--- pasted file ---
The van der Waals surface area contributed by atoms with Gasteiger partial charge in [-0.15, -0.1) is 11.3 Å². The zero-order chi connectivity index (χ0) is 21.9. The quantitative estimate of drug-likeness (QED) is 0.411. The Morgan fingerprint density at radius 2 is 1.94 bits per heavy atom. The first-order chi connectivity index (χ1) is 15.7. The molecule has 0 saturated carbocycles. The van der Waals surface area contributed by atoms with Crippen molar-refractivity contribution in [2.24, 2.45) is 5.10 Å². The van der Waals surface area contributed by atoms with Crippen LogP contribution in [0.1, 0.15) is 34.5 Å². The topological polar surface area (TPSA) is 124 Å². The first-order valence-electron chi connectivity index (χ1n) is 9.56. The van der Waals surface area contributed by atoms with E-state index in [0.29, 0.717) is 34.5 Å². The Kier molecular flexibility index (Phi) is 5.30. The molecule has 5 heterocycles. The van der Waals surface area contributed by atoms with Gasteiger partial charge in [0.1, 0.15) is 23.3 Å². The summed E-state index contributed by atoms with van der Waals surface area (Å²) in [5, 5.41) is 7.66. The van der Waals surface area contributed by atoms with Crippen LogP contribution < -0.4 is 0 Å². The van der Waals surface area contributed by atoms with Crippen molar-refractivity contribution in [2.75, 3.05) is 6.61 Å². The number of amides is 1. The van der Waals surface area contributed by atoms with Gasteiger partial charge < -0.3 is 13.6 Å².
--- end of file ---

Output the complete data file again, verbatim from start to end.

The van der Waals surface area contributed by atoms with Gasteiger partial charge in [-0.15, -0.1) is 11.3 Å². The zero-order chi connectivity index (χ0) is 21.9. The quantitative estimate of drug-likeness (QED) is 0.411. The Morgan fingerprint density at radius 2 is 1.94 bits per heavy atom. The first-order chi connectivity index (χ1) is 15.7. The molecule has 0 saturated carbocycles. The van der Waals surface area contributed by atoms with Crippen molar-refractivity contribution in [2.24, 2.45) is 5.10 Å². The van der Waals surface area contributed by atoms with Crippen LogP contribution in [0.1, 0.15) is 34.5 Å². The topological polar surface area (TPSA) is 124 Å². The first-order valence-electron chi connectivity index (χ1n) is 9.56. The van der Waals surface area contributed by atoms with E-state index in [0.29, 0.717) is 34.5 Å². The Kier molecular flexibility index (Phi) is 5.30. The molecule has 5 heterocycles. The van der Waals surface area contributed by atoms with Gasteiger partial charge in [0.1, 0.15) is 23.3 Å². The summed E-state index contributed by atoms with van der Waals surface area (Å²) in [5, 5.41) is 7.66. The van der Waals surface area contributed by atoms with Crippen LogP contribution < -0.4 is 0 Å². The van der Waals surface area contributed by atoms with Crippen molar-refractivity contribution in [2.75, 3.05) is 6.61 Å². The number of amides is 1. The van der Waals surface area contributed by atoms with Gasteiger partial charge < -0.3 is 13.6 Å².